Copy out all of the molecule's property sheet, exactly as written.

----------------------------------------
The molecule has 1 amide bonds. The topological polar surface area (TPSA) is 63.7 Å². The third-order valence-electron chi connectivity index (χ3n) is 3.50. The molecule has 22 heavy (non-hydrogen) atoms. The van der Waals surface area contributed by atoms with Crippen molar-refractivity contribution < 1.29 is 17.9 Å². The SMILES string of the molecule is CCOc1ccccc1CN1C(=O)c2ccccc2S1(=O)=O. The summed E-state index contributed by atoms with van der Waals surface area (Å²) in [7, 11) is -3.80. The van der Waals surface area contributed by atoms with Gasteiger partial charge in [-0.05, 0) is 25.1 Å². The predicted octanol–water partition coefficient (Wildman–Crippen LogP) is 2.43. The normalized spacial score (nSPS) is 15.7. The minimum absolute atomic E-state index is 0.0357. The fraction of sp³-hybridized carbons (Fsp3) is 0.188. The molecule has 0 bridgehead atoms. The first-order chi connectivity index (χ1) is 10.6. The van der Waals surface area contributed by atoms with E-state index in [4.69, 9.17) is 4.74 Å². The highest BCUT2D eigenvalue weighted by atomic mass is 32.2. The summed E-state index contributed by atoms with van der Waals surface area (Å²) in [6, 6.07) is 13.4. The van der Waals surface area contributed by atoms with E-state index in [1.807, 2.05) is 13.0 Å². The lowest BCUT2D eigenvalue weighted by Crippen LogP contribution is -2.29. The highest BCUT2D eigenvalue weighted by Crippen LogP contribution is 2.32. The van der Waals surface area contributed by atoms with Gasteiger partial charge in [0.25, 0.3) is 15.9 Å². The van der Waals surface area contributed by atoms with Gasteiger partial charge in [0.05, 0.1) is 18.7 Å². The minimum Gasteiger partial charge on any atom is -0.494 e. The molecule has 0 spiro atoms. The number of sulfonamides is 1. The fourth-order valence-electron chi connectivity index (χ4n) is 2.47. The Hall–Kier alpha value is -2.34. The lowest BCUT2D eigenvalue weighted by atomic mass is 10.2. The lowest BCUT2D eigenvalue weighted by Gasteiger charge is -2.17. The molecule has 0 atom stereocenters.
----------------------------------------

The molecule has 1 amide bonds. The topological polar surface area (TPSA) is 63.7 Å². The third-order valence-electron chi connectivity index (χ3n) is 3.50. The molecule has 22 heavy (non-hydrogen) atoms. The van der Waals surface area contributed by atoms with Crippen molar-refractivity contribution < 1.29 is 17.9 Å². The SMILES string of the molecule is CCOc1ccccc1CN1C(=O)c2ccccc2S1(=O)=O. The summed E-state index contributed by atoms with van der Waals surface area (Å²) in [7, 11) is -3.80. The van der Waals surface area contributed by atoms with Gasteiger partial charge in [-0.05, 0) is 25.1 Å². The predicted octanol–water partition coefficient (Wildman–Crippen LogP) is 2.43. The normalized spacial score (nSPS) is 15.7. The minimum absolute atomic E-state index is 0.0357. The fraction of sp³-hybridized carbons (Fsp3) is 0.188. The molecule has 0 bridgehead atoms. The first-order chi connectivity index (χ1) is 10.6. The van der Waals surface area contributed by atoms with E-state index in [4.69, 9.17) is 4.74 Å². The highest BCUT2D eigenvalue weighted by atomic mass is 32.2. The summed E-state index contributed by atoms with van der Waals surface area (Å²) in [6, 6.07) is 13.4. The van der Waals surface area contributed by atoms with E-state index in [1.807, 2.05) is 13.0 Å². The lowest BCUT2D eigenvalue weighted by Crippen LogP contribution is -2.29. The highest BCUT2D eigenvalue weighted by Crippen LogP contribution is 2.32. The van der Waals surface area contributed by atoms with Gasteiger partial charge in [0.25, 0.3) is 15.9 Å². The van der Waals surface area contributed by atoms with Gasteiger partial charge in [0.05, 0.1) is 18.7 Å². The minimum Gasteiger partial charge on any atom is -0.494 e. The molecule has 0 spiro atoms. The number of sulfonamides is 1. The fourth-order valence-electron chi connectivity index (χ4n) is 2.47. The Hall–Kier alpha value is -2.34. The lowest BCUT2D eigenvalue weighted by atomic mass is 10.2. The lowest BCUT2D eigenvalue weighted by Gasteiger charge is -2.17. The molecule has 0 atom stereocenters.